The Neapolitan Carnival lasagna is a rich and tasty first dish made with fresh egg pasta, meat sauce, meatballs, ricotta cheese and provola, which is never missing on the tables of Neapolitans (and not only) during this cheerful period.

Origins of lasagna: Bolognese or Neapolitan?

It is not surprising that the origins of lasagna, one of the most famous and appreciated dishes in the world, are disputed between several cities: in fact, both Naples and Bologna are claiming their birth. Where is lasagna born? 

The first form of lasagna, although far from the meaning we have today, appears in ancient Rome with the name of Laganon and looks like a sheet of pasta that was sometimes filled with layers of meat.

It was only around the Fourteenth Century that lasagna arrived in Bologna, where it underwent a series of influences that led it to become more similar to what we know today. Here, in fact, the cheese was integrated into the recipe and the sheets of wheat were replaced with those of egg pasta.

A little later the lasagna arrived in Naples and was completed with tomato sauce, thus becoming the symbol of Italy that we all know. It should be noted, however, that there are differences between the Emilian and Neapolitan versions of lasagna: if in fact the latter is seasoned with ricotta, meatballs, hard-boiled eggs and dairy products; the first omits these ingredients and replaces them with the béchamel sauce.

Recipe of Neapolitan lasagna

Like many Neapolitan recipes, the Neapolitan lasagna recipe is rather elaborate and laborious. 

The first thing you need to do is the meat sauce, which is often prepared even the day before. To make it it is necessary to brown ribs and pork sausages with chopped onion, blend with red wine and then add the tomato sauce. Once cooked, separate the meat from the sauce and mix with it some ricotta cheese.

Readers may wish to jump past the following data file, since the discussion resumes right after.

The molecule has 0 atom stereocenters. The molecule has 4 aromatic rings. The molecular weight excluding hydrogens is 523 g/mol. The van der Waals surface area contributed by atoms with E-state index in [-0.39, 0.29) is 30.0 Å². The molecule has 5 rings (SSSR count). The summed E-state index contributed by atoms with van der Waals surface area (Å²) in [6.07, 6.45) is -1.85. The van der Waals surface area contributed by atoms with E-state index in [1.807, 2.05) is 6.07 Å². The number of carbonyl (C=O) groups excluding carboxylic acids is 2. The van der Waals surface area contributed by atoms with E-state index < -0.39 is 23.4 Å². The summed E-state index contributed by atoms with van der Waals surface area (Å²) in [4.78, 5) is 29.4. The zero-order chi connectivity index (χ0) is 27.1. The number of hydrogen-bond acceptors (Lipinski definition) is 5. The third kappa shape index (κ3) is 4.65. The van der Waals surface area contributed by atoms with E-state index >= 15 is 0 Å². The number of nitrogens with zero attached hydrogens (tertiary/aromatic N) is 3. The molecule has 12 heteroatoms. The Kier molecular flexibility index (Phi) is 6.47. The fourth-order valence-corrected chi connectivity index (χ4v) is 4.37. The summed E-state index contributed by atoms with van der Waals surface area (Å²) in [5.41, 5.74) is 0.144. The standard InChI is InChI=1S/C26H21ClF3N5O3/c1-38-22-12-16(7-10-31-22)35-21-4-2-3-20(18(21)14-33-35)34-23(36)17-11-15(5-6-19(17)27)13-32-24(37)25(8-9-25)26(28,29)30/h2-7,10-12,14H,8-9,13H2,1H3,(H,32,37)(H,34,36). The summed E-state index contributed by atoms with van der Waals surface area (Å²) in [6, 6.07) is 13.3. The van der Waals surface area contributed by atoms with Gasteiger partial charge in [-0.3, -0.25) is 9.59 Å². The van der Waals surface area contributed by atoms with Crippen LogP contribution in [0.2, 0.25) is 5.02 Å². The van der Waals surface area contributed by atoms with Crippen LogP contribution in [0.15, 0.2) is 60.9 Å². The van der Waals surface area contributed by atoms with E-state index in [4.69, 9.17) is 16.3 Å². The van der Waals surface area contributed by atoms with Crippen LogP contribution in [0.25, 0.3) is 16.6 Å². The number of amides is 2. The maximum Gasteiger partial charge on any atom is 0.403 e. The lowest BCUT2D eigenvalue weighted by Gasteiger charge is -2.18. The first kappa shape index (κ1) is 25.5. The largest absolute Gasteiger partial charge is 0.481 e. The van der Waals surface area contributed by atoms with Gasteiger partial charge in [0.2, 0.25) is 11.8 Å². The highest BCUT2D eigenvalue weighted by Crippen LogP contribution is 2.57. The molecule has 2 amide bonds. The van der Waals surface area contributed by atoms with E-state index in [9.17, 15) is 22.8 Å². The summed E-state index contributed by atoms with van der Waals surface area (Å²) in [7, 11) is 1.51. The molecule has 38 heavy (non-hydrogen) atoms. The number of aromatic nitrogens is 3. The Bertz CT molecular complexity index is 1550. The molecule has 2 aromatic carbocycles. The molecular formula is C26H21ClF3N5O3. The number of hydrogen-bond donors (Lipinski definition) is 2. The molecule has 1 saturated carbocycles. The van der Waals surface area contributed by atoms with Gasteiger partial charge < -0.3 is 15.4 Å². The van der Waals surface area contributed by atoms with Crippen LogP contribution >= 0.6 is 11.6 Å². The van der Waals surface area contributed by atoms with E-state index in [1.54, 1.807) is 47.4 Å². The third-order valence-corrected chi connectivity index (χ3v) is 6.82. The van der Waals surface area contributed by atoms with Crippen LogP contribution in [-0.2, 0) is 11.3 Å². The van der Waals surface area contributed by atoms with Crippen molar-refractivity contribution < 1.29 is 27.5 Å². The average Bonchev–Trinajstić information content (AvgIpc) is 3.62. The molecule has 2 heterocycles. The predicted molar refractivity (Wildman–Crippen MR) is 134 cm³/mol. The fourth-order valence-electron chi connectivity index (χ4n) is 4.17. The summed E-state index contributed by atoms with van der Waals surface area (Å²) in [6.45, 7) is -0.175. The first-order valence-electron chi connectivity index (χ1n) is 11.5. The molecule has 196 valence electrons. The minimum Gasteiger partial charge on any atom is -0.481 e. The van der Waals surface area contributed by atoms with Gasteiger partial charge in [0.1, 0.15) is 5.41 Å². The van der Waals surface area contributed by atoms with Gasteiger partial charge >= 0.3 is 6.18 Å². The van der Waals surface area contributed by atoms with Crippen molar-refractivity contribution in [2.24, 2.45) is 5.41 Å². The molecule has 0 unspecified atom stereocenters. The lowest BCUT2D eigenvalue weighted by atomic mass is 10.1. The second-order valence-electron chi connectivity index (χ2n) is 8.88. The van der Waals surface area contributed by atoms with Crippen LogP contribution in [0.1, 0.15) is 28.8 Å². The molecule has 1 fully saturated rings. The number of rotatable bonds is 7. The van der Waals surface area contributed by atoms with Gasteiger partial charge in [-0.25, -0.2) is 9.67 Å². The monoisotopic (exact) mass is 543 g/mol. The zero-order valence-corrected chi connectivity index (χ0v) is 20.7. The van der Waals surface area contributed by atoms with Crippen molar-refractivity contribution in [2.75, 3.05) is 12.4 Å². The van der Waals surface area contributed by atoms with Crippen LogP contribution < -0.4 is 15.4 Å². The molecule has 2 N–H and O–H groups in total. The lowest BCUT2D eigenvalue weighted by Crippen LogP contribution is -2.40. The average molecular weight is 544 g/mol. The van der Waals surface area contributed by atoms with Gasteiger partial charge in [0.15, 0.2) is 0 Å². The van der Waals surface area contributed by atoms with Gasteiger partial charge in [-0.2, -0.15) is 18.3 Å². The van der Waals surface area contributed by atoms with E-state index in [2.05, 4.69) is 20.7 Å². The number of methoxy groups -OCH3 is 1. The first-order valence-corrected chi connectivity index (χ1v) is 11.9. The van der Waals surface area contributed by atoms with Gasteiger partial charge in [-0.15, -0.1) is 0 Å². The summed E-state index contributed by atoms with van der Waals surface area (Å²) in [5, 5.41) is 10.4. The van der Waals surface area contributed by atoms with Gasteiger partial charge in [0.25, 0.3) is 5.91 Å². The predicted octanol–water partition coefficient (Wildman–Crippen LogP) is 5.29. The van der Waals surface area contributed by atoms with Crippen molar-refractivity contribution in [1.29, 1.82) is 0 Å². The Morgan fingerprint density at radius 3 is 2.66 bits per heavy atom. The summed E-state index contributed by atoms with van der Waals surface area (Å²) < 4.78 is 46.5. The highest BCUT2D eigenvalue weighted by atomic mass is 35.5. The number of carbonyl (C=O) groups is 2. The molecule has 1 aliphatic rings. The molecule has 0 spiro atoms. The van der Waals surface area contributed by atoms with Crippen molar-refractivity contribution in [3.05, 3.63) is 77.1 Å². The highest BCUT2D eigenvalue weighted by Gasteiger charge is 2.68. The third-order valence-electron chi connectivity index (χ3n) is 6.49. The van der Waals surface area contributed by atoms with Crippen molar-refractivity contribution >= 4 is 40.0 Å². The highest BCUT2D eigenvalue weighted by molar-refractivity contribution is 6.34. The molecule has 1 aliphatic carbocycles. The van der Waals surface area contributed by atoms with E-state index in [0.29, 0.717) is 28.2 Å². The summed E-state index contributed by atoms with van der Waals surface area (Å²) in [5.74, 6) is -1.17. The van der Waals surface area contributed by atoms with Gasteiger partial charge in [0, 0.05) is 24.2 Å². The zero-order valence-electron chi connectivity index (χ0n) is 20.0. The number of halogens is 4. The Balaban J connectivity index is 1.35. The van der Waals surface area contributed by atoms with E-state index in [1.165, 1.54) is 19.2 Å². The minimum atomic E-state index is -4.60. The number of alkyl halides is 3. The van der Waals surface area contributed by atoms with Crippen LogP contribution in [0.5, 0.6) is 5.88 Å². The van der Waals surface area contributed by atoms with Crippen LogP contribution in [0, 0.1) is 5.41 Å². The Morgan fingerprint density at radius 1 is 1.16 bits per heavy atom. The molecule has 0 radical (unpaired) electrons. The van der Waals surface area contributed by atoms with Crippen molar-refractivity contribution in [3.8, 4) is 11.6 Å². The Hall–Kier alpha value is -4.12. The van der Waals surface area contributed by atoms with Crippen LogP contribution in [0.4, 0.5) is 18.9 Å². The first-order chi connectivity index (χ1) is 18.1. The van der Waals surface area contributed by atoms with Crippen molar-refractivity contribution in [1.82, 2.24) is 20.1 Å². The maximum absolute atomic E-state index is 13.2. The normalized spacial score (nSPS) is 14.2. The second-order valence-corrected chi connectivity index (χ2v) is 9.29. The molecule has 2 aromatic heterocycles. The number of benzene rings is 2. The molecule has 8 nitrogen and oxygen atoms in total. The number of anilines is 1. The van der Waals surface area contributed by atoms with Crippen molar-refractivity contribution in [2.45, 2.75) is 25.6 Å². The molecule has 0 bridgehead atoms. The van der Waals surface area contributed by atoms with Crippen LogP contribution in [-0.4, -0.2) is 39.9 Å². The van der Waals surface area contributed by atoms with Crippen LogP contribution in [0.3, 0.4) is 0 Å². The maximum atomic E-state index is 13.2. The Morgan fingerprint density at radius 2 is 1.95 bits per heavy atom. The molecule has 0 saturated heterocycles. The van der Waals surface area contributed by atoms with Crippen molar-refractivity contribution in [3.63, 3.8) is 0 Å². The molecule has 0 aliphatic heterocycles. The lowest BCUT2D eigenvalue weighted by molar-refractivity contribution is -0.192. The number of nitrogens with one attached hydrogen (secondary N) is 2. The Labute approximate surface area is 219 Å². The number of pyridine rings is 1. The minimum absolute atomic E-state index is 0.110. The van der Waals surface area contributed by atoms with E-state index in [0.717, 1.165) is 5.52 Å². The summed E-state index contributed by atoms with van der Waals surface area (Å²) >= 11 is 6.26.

Then prepare the meatballs, making a mixture of minced meat, eggs, bread, salt and parmesan cheese that will then be fried in the form of balls.

Next, cook the hard-boiled eggs and the lasagna sheets separately in two pots of boiling water.

At this point all that remains is to assemble the various levels alternating the lasagna sheets with layers of sauce and ricotta, pieces of eggs and fior di latte (or provola), meatballs and pecorino. Finish with a layer of pastry covered with tomato sauce and pecorino cheese and bake for about half an hour. Et voila, the Neapolitan lasagna is ready to be tasted!

Curiosities about Neapolitan lasagna

One of the most interesting and surprising aspects that characterizes the lasagna is the quantity of bibliographic quotes traced in the literature. To name a few, Jacopone da Todi wrote: "Granel di pepe vince per virtù la lasagna" (that means: "A peppercorn is more virtuous than a lasagna"), while Cecco Angiolieri stated that "Chi de l'altrui farina fa lasagne, il su' castello non ha ne muro ne fosso" ("Whoever prepares his own lasagna with someone else's flour, has a castle without walls or moat"), and again Fra 'Salimbene from Parma, referring to a monk of his acquaintance, said: "I have never seen anyone who was so eager to binge on lasagna with cheese as him".

Another nice curiosity about lasagna concerns Ferdinand II of Bourbon, the so-called "Re Lasagna" ("King Lasagna"). The sovereign to whom we owe the unity of Italy, had indeed been so renamed by his father, right because of his immoderate passion for this dish. And if even King Ferdinand went so crazy about it, it is the case to say that: lasagna is so good to "go in front of the king" (Italian idiom meaning that something is so well done that could be ideal even for a king).